Compromising With Iran on International Security
It is highly improbable that Iran will compromise on demands from the U.S. and its allies that it halt the expansion of its ballistic missile capabilities or extend critical provisions of the current nuclear agreement. Considering that its motives for expanding these capabilities are both defensive and offensive in nature, the U.S. and EU should devise a strategy that alleviates Iran’s defensive concerns and also attempts to pacify their offensive motives—particularly Iran’s aggressive behavior toward Israel.
In his February 2017 report, “Iranian Concepts of Warfare: Understanding Tehran’s Evolving Military Doctrines”, J. Matthew McInnis, resident fellow at the American Enterprise Institute (AEI) and formerly senior expert on Iran at U.S. Central Command, writes that the searing experience of the 1980-1988 Iran-Iraq War generated the initial impetus for the Islamic Republic of Iran’s ballistic missile program.
“Saddam Hussein initiated the war of the cities in 1984 by sending ballistic missiles into western Iranian cities to terrorize the population. The Iranian leadership eventually responded in a similar manner but struggled to develop a missile…capability on par with Iraq’s. The psychological effect of Iraqi missiles, though, ensured that Iran would continue to focus on its missile program as the centerpiece of its conventional military power long after the war ended.”
“The [conventional Iranian military’s] inability to maintain an effective or modern air force after the revolution also left Iran with missiles as its primary option to overtly strike its distant adversaries, such as Israel, if needed. The program is now the centerpiece of Iran’s retaliatory deterrence and is considered an existential element of Iran’s defenses.”
“Iraq aside, no power has threatened the IRI’s existence like the United States has. The Persian Gulf War in 1991 and [the Iraq War] in 2003…instilled the centrality of developing doctrines to defend against, dissuade, and undermine the inherent advantages of the American way of war.”
The U.S. is once-again expanding its military presence in the Middle East, motivated to a great degree by Iran’s openly acknowledged support for the Houthis in Yemen. Also, Iran’s aggressive expansion of its military presence in Syria in pursuit of the annihilation of Israel will only reinforce Iran’s lack of cooperation on international security issues unless difficult policy compromises are made on both sides.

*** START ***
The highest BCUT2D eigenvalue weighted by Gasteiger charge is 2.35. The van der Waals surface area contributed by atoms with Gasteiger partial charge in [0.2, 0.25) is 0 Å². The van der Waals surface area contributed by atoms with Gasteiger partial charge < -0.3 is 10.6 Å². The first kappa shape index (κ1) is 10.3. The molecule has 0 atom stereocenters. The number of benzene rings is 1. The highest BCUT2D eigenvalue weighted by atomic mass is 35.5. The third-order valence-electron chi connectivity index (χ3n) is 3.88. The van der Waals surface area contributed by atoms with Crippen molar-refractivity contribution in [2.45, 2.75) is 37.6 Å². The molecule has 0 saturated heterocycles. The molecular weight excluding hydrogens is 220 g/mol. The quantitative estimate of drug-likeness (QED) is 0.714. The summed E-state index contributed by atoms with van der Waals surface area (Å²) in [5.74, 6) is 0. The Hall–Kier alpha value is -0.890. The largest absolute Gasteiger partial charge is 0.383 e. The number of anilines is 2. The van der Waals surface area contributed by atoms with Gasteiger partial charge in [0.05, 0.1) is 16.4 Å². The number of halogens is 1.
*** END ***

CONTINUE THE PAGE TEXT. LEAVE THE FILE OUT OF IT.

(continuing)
For the U.S., such compromises must include a demonstrated sincere commitment to achieving a two-state solution to the Israeli-Palestinian problem, which must necessarily include exerting substantive pressure on Israel to make hard compromises vital to any conceivable agreement. It must also include basic acceptance of Iran’s interests as a Muslim country in the outcome, especially as it pertains to freedom of peaceful religious expression in Jerusalem.
On the Iranian side, it must initially include a commitment to accept Israel’s fundamental right to exist, contingent upon Israel’s recommitment to the two-state framework. It must also include limitation of Iranian support in the interim only to groups that have eschewed terrorism in the most basic definition of the term and that are also willing to support a two-state solution.
It remains to be seen what plan the Trump administration will present to the international community to resolve the Israeli-Palestinian issue, but diplomatic signals to date do not give one cause for confidence; nor does the current bipartisan consensus of Congress. Such moves reinforce the Supreme Leader of Iran’s belief, frequently emphasized in his speeches that communication of weakness on Iran’s part will invite bolder challenges to the security, sovereignty, and dignity of Iran and the broader Muslim world.
The U.S. needs to lead efforts to guide the region to a more stable and peaceful equilibrium, which will require it to build a regional consensus—including Iran—on what a just solution to the Israeli-Palestinian problem would entail, however inherently imperfect this will be. Those who say it cannot be done need only look to the evolution first of Egypt’s and Jordan’s policies, followed by the broader Arab and Muslim world’s disposition toward Israel.
It should also be made clear that it is highly improbable that Iran will agree to enter into serious negotiations on this issue without some application of coercive leverage to complement constructive diplomatic engagement. Iranian leaders will protest that they will not negotiate under threat, but their negotiating behaviors on the nuclear and Syria issues demonstrates the necessity of such measures as elements of an overarching strategy.
Sanctions and calculated application of military force against Iranian individuals and entities organizing for a war of annihilation against Israel in Syria and Lebanon will probably remain necessary for some time to bring Iran to the negotiating table. The U.S. should also recognize the moral hazard of making its military forces the first line of Israel’s defense, however. It is abundantly clear at this point that if Israel also does not feel some pressure to compromise, it will not.
Thomas Buonomo is the Humanist Studies Coordinator with the American Humanist Association. His views are his own and do not represent an official position of the American Humanist Association. @thomasbuonomo